Hm, this is exactly why I post here- thank you for this. I thought it was just me and another female colleague she was doing this to, but I spoke to a male colleague and he echoed the exact same thing, that she tears him down too. I think I’m especially insecure since it’s such a male-dominated environment and I’ve already dealt with pretty blatant sexism, so I’m very conscious of being female here, and she also keeps referencing our gender when she talks to me (“You’re lucky you have me, I didn’t have a woman to look up to when I was in your position.”) But you’re right, it does not need to be gendered.

          • Anonymous :

            She also makes passive aggressive comments about my clothes, and got especially nasty with me right after I met her boyfriend for the first time (he was eager to talk to me because we shared an interest that she does not share with him), and also specifically compared me to someone who got fired in part by referencing her looks and how they ‘got her noticed, too’ but it ‘wasn’t enough’ to not get fired. So I don’t know, I get everyone’s points, but I don’t think I’m imagining the gendered thing or how looks/competition plays into it. I don’t have any problem getting along with other women or having female friends. Maybe I should have included this in my OP. Probably too late for anyone to see the clarification.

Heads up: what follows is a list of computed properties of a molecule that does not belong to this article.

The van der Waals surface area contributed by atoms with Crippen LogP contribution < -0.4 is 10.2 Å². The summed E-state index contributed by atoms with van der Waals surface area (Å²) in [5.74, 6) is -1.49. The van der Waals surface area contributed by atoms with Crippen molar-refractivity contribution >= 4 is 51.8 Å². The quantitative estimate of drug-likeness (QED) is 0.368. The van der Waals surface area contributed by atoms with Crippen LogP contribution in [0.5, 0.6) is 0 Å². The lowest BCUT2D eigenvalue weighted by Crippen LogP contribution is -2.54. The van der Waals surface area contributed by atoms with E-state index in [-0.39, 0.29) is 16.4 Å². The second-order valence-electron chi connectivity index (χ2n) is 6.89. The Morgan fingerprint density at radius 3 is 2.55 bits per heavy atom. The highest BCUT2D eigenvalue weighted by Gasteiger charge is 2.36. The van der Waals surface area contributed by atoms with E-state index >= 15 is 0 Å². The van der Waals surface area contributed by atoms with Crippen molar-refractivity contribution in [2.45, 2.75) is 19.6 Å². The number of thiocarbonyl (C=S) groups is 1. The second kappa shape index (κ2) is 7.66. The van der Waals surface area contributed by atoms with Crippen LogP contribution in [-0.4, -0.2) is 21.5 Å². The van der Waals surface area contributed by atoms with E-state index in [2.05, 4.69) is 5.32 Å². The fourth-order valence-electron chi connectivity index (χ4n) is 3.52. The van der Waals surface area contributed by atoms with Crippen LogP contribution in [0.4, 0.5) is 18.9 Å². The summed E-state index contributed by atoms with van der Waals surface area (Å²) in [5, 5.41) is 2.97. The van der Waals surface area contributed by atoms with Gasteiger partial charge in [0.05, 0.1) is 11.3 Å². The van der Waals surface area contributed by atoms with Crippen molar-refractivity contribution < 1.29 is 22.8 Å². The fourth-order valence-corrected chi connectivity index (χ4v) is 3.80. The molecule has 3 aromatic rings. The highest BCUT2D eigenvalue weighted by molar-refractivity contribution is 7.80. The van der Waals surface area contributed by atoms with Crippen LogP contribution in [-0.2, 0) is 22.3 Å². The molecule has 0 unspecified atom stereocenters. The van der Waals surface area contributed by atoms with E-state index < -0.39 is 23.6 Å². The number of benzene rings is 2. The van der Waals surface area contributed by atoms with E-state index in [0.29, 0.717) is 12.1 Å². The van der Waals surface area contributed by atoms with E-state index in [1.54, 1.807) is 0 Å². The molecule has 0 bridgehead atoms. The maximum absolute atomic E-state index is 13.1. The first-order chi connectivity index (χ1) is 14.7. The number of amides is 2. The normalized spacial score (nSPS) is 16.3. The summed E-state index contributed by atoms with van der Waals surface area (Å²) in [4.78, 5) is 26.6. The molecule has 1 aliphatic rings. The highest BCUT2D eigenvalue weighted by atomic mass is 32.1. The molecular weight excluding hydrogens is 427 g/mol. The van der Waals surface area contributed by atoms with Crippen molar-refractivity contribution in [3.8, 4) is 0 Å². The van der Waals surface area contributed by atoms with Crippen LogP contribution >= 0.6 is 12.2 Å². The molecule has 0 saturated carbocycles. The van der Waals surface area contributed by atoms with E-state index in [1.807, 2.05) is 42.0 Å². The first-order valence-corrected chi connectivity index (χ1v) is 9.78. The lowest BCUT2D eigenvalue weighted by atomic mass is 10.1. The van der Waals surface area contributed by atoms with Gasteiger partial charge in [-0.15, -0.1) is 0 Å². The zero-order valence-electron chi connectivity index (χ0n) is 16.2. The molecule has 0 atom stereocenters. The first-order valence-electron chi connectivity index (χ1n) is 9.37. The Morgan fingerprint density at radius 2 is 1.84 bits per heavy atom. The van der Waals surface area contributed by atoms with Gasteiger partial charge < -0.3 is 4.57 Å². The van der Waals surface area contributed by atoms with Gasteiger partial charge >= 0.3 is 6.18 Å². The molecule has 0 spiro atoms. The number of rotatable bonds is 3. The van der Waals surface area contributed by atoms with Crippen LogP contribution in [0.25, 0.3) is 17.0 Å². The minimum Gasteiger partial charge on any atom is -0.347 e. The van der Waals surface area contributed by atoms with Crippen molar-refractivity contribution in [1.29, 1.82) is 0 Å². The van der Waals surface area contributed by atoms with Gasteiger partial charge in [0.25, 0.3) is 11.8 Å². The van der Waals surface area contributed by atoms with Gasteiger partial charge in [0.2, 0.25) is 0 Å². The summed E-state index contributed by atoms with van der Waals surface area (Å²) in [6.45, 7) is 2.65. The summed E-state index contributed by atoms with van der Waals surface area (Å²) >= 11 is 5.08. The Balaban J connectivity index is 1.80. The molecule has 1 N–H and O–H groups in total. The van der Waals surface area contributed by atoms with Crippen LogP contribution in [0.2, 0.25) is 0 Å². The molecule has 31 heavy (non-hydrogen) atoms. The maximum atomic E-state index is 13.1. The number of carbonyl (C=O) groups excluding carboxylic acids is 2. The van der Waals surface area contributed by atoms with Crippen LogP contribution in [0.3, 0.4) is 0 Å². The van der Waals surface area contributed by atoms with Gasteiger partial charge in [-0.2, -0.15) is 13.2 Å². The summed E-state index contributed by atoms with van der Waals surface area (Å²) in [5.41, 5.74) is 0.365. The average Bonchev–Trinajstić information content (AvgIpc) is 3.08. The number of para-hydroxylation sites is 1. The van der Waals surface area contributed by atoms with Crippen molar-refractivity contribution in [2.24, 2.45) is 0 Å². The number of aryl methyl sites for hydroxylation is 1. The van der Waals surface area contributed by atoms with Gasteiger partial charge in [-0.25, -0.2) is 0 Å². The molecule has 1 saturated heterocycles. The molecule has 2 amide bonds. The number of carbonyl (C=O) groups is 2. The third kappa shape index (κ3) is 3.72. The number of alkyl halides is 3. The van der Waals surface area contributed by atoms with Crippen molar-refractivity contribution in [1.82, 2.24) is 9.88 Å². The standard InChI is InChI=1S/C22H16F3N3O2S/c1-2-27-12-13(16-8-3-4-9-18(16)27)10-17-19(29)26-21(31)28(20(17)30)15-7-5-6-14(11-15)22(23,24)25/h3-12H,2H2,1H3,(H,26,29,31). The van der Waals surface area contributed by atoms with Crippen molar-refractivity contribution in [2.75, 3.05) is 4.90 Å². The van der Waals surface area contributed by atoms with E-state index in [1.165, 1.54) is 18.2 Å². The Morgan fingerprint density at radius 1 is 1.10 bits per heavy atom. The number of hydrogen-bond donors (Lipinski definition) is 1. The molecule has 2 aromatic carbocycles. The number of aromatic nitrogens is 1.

• I love my packing cubes. I bought SUPER cheap amazon ones to give it a try… they kinda suck, honestly, but they’re still great. When they fall apart I’m going to upgrade. The reason I like them: if I need to open my suitcase and grab something while I’m at the airport, I don’t have to dig through my undies or whatever. I can grab the pouch that has the thing I need, and boom.

      When I travel with my husband and kid, they’re invaluable for emergency reshuffling, too. With all the accouterments of kid traveling, I’ve found a bag over the weight limit. A quick switch of this packing cube for that, and boom, problem solved.

    • Are you a star performer? Otherwise they’re probably not going to care if you threaten to quit. And you’d better make sure that you’re ready to follow through on that threat if you’re really going to tell anyone that.

  7. Has anyone used packing cubes to fit more clothes into a suitcase? If so any brand recommendations? My husband and I want to take two carry on sized suitcases to travel with us and our baby and I’m trying to figure out how best to make that work.